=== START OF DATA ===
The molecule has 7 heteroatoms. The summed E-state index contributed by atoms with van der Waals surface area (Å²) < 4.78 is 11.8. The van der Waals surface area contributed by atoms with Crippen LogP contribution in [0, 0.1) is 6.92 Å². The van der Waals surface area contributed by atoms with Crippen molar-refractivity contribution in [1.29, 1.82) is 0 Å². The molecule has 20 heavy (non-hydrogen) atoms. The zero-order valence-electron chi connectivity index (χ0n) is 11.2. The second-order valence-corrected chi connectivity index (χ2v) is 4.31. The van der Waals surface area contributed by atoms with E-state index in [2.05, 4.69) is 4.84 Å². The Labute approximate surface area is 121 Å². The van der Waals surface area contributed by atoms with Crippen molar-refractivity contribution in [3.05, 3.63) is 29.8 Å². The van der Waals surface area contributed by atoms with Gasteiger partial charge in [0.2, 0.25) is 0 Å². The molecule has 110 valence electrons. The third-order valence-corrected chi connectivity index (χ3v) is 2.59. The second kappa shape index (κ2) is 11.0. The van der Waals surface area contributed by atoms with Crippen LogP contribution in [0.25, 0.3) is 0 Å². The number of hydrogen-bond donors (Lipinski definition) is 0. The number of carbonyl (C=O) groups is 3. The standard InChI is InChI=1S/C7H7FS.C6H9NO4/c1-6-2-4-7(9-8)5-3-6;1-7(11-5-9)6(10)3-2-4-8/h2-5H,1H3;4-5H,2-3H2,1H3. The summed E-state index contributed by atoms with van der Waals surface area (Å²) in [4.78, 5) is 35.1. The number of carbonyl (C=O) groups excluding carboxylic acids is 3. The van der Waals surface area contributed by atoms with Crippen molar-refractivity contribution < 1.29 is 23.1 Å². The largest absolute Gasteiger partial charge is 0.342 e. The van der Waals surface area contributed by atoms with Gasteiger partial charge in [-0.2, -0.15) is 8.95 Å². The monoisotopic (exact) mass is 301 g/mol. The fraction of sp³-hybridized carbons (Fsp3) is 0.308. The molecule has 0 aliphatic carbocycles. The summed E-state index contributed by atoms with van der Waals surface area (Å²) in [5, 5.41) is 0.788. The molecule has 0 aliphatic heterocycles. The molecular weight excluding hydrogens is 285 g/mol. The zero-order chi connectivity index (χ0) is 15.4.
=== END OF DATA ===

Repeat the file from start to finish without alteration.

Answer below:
The molecule has 7 heteroatoms. The summed E-state index contributed by atoms with van der Waals surface area (Å²) < 4.78 is 11.8. The van der Waals surface area contributed by atoms with Crippen LogP contribution in [0, 0.1) is 6.92 Å². The van der Waals surface area contributed by atoms with Crippen molar-refractivity contribution in [1.29, 1.82) is 0 Å². The molecule has 20 heavy (non-hydrogen) atoms. The zero-order valence-electron chi connectivity index (χ0n) is 11.2. The second-order valence-corrected chi connectivity index (χ2v) is 4.31. The van der Waals surface area contributed by atoms with E-state index in [2.05, 4.69) is 4.84 Å². The Labute approximate surface area is 121 Å². The van der Waals surface area contributed by atoms with Crippen molar-refractivity contribution in [3.05, 3.63) is 29.8 Å². The van der Waals surface area contributed by atoms with Gasteiger partial charge in [0.2, 0.25) is 0 Å². The molecule has 110 valence electrons. The third-order valence-corrected chi connectivity index (χ3v) is 2.59. The second kappa shape index (κ2) is 11.0. The van der Waals surface area contributed by atoms with Crippen LogP contribution in [0.25, 0.3) is 0 Å². The number of hydrogen-bond donors (Lipinski definition) is 0. The number of carbonyl (C=O) groups is 3. The standard InChI is InChI=1S/C7H7FS.C6H9NO4/c1-6-2-4-7(9-8)5-3-6;1-7(11-5-9)6(10)3-2-4-8/h2-5H,1H3;4-5H,2-3H2,1H3. The summed E-state index contributed by atoms with van der Waals surface area (Å²) in [4.78, 5) is 35.1. The number of carbonyl (C=O) groups excluding carboxylic acids is 3. The van der Waals surface area contributed by atoms with Crippen molar-refractivity contribution < 1.29 is 23.1 Å². The largest absolute Gasteiger partial charge is 0.342 e. The van der Waals surface area contributed by atoms with Gasteiger partial charge in [-0.2, -0.15) is 8.95 Å². The monoisotopic (exact) mass is 301 g/mol. The fraction of sp³-hybridized carbons (Fsp3) is 0.308. The molecule has 0 aliphatic carbocycles. The summed E-state index contributed by atoms with van der Waals surface area (Å²) in [5, 5.41) is 0.788. The molecule has 0 aliphatic heterocycles. The molecular weight excluding hydrogens is 285 g/mol. The zero-order chi connectivity index (χ0) is 15.4.